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Polar-Routen e.V.
Association for Hiking and the
Protection of Nature in Greenland
Amitsorsuaq, seen from the canoe center
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Where humans and animals still share their paths

View from the trail over the lake Innajuattup Tasia, near the hut innajuattoq II

"Leave no trace but your footprints," is a well-known slogan of American conservationists, to which this initiative also feels committed. Footsprints or hoofprints by animals and humans contain messages for those, who can read them.
Our website background image shows such imprints by reindeer and humans. The photograph was taken on the "Arctic Circle Trail", originally known as "Polar Route". The imprints contain an important message: Animals and humans share a common path and the same direction.
This applies literally and figuratively. When you notice traces of wild game on a hiking trail in my home country Germany, they cross human tracks, because the game will cross our tracks just as we cross a dreaded traffic connection, but never share it as a path. But here in Greenland, it is still different. And this is the way it should stay.

What is special about the Polar Route?

The Polar Route is one of the most important long-distance trails in the Arctic and the most well-known and visited Greenland, though it is not the longest or even the most difficult trail. And those who hike on it do not need to face a dangerous sporting challenge. Not iron condition is required on the Polar Route, but respect and sensitivity to a unique nature and cultural landscape.
So what makes the special about the Polar Route, which motivates every year many to a hike, not a few to come back again and again. You will not be able to say that without subjective reviews. I have the impression that during the walk you experience a metamorphosis, a change to yourself, and at the end of the journey you feel that you have become a part of the trail and the nature surrounding you. And I get the feeling that that has been the case since ancient times.

4500 years and a hiking trail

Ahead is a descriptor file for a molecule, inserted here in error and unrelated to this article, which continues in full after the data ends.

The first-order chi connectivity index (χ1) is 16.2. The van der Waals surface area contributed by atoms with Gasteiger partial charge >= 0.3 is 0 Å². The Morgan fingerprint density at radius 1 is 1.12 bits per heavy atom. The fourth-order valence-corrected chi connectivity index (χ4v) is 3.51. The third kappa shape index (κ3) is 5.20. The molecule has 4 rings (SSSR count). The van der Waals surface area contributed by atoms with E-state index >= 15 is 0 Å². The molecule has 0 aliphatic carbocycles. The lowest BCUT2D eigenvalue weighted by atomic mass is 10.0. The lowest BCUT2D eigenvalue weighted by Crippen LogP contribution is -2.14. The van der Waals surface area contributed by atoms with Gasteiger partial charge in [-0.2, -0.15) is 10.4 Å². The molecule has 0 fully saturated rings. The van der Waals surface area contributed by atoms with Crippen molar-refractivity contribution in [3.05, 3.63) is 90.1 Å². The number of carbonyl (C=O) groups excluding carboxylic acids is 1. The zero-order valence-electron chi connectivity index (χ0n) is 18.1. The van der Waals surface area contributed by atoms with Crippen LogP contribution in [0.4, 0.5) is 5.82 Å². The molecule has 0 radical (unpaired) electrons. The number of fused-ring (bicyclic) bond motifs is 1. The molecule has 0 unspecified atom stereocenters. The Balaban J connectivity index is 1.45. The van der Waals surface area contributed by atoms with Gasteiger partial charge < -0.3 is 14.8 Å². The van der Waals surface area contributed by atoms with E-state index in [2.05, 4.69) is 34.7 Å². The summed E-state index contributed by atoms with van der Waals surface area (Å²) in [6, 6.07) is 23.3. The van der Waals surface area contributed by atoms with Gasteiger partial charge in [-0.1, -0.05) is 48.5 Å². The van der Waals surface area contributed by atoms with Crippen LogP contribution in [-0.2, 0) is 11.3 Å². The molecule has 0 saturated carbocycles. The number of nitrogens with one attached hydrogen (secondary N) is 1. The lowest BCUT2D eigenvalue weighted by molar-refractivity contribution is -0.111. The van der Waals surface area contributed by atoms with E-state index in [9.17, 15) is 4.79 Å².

An untouched nature in the strict sense will not find those, who walk on this trail. As far as we know, about 1990, the Polar Route was marked as a long-distance hiking trail. But this area between the great ice and the coast, the largest ice-free area on the west coast of Greenland, has long been, since 4500 years, when the first humans set foot on Greenland, a cultural landscape, on which many people walked on foot, or travelled by the dog sledge, kayak or Umiaq in east-west direction back and forth. That means, this hiking area is older than the pyramids of Egypt. As long as people live in Greenland, they have lived here, and there are hundreds of archaeological sites in the area that testify it. "Untouched," whatever that word means, is the way and the landscape through which it leads, not. But it did not change its face, it still looks almost as it did the day, when the first human set foot on it. This is unique, and that is the message that, what one gets, if one can read the imprints on the trail.
The people, who have left this message on the trail in past millennia and centuries, certainly did not have a scientifically based concept of sustainability - but they have practiced it! If a way can have a message for the world, that's one.

That's what we stand for!

The little blue house on Kangerlussuaq campingsite.

The number of hikers has increased steadily in recent years. Paddy Dillon wrote in 2010 in his guide: "around 300 people a year walk the trail". Others spoke of up to 600 hikers annually. But nobody had counted them.
That's why in the summer of 2016, when we reopened the Kangerlussuaq campsite, we counted the hikers for the first time using a statistical method. The result was 1,290 hikers a year, much more than anyone had thought before. The whole report can be seen here .